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6 Ways to Develop Strong Relationships with Your Real Estate Clients

Monday, September 29th, 2014

Aren’t you excited? Your list of clients is growing and there is the possibility of another sale in the near future. But how do you keep your clients happy and satisfied with your working relationship? Don’t wait until a problem arises. Set yourself and your clients up for a gratifying working relationship by following these 6 suggestions.

1) Be respectful. You will want to treat each client and prospective clients with the highest respect. Show courtesy and sincerity when you talk with them. Your job is to answer their questions with dignity. The respect you show your clients now will pay off in return business and future referrals.

2) Be direct. Your client wants details and facts. Don’t try to sugar coat the bad news. If you must give them bad news, share it in person when possible rather than through a text or email. Explain options to them in plain language, not jargon that will frustrate them.

3) Be open. Every family is going to have different values that will be the driving force for the home they purchase. Respect their values and help them search for their perfect home in an area that you wouldn’t normally consider. They will look at a home through their own lens, not yours. Be open to that fact and don’t be afraid to show them homes with unique characteristics.

4) Be proactive. You need to become an “ideas” person. When the clients don’t know what type of home they are seeking, you need to show them a broad spectrum of homes. Suggest various amenities that they may not have even thought of, for example, would they want their new home already wired for technology? Know the appealing features of a property and be ready to answer your clients’ questions about them. Do your homework ahead of time and your clients will be confident in your knowledge.

5) Be thorough. Be ready to answer any and all questions that your clients have about the neighborhoods. In order to do this you must know your neighborhoods inside and out. Spend time at the neighborhood coffee shops. Go to a local street fair. Volunteer for a park spruce up day. Visit school open houses. The more details you have about the local neighborhoods, the more information you can share with your clients. It takes time, but if you can point out the local organic food store and describe the mouth-watering fruit it sells, you may seal the deal faster.

6) Be attentive. Turn your listening skills into your best quality. Listen for the needs, wants and desires of your clients. Tune in to clues that they share about their dream home. This will help define your search. If they share their love of adopting shelter dogs, they may need a home with a fenced lawn.

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Generating Successful Sales Leads

Friday, July 11th, 2014

Even the best salesperson fails when they have no one to hear their pitch. When most people start in real estate they begin with the easy-picks: friends and family. But, to make your business grow, you have to move outside of that circle. This is where many real estate agents fail – they are not sure how to keep gathering contacts.

Some sales programs will argue that it is not the quantity of leads, but the quality of them that counts. In many ways that is correct, but you need to have a large group of contacts before you can determine where on the ‘quality’ scale they land. Some agents pay for leads – which can be dubious if you cannot guarantee the source. But any agent can use a multitude of free and relatively cheap methods to grow your circle.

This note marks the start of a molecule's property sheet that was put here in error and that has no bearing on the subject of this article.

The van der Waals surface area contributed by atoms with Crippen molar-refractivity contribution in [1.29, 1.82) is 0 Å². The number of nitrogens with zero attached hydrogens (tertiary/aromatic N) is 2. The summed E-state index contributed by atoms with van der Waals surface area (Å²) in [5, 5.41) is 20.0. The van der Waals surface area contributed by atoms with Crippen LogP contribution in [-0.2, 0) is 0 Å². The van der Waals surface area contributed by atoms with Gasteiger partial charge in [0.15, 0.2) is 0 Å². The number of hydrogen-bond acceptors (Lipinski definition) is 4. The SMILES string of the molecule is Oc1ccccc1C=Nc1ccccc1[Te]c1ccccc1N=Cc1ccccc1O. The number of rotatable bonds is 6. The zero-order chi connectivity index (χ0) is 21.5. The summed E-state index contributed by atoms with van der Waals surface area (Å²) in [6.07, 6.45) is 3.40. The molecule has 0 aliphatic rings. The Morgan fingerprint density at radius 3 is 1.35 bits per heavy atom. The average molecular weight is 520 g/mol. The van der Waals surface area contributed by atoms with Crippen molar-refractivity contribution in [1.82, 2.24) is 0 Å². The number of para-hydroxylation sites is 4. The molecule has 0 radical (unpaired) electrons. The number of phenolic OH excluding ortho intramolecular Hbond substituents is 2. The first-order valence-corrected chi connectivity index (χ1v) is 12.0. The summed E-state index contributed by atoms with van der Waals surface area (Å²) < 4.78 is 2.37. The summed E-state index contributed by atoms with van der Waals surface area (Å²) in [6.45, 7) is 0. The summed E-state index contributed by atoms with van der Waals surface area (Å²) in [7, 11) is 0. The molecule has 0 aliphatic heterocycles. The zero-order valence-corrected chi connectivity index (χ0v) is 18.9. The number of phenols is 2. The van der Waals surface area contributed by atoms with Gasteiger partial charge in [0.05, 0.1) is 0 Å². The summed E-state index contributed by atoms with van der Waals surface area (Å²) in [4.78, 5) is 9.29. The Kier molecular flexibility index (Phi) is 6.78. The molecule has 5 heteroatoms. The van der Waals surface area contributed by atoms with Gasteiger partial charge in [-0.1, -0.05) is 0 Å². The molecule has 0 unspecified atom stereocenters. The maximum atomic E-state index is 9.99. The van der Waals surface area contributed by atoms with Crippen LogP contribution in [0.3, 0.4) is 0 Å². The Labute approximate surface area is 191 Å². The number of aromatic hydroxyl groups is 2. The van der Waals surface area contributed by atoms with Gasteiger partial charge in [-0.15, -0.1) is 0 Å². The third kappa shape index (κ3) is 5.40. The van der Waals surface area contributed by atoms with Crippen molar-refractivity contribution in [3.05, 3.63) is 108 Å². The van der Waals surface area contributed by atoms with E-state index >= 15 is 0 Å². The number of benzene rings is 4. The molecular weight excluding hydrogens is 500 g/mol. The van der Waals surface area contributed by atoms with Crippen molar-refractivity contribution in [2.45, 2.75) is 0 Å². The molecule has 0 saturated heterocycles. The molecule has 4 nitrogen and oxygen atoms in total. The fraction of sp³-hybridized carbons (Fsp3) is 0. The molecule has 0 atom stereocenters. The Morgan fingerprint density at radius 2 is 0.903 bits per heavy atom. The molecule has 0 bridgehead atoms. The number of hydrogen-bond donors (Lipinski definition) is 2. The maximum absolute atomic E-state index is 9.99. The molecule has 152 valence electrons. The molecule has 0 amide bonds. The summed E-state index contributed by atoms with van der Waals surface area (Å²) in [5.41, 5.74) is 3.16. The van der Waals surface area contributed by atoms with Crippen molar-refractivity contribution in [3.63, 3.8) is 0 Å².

1. Attend Community Events. When was the last time you volunteered at a community fundraiser or event? You do not have to spend money to sponsor an event, just give some time as a volunteer. You will open your acquaintance circle and, as a natural part of introductions, can let people know you are a great agent who is always looking for referrals.

2. Use your Facebook. If you are just posting your listings on Facebook, you are doing it wrong. Your agent site is for your listings; use Facebook to get people to share what you post. Post pics of funny houses, interesting facts, some of those crazy quizzes – anything that will get your current friends to share your content with others. Facebook is where you can show who you are and let people see why they should work with you.

3. Be an expert on real estate sites. If you visit Trulia or other real estate sites, you will see the same agents answering all the questions. When the people who visit those sites are looking for an agent, guess who they are going to choose? It is not hard to get signed up and really broadens your market.

4. Google yourself. Many of the sites that pop up (look past the first 5 listings) are real estate information sites where you can post your basic contact information and a link to your website. As you will see, many of these sites have lists – usually from the real estate commission – of licensed agents, but most agent information is blank. As long as the site is not charging you, get your name out there and network.

5. Gather on your website. If you are not offering some sort of free property listing updates or market advice on your website, you are missing a lot of potential clients. Make sure you site has a ‘More Information’ feature which allows you to collect at least a name and one contact method (usually email). Make sure you quickly reply with the advice or listings you have promised.

6. Five foot rule. This is for all the social agents out there. Are you talking to anyone who is within 5 feet of you? Don’t carry a stack of business cards and force them upon strangers, but talk to those strangers around you. Simple conversation can often lead to introductions where you can slip in what you do. Then have that business card on hand.

If you are truly prospecting in a meaningful way, you will soon have a vast collection of potential leads. Make sure your prospecting time does not go to waste by having an organized lead collection. Many different commercial lead management software companies exist –some of them more geared towards real estate than others. However if you are looking for a free method, take 10 – 15 minutes to watch a YouTube video on Excel or Google Docs. The
advantage of using Google Docs is that you can access your list from a variety of internet devices, not just one laptop or computer. Using either method allows you the ability to easilyadd qualifiers for each lead then sort by qualifier, name, address, etc..

Want to find out if you have what it takes to be a Real Estate Agent or Broker?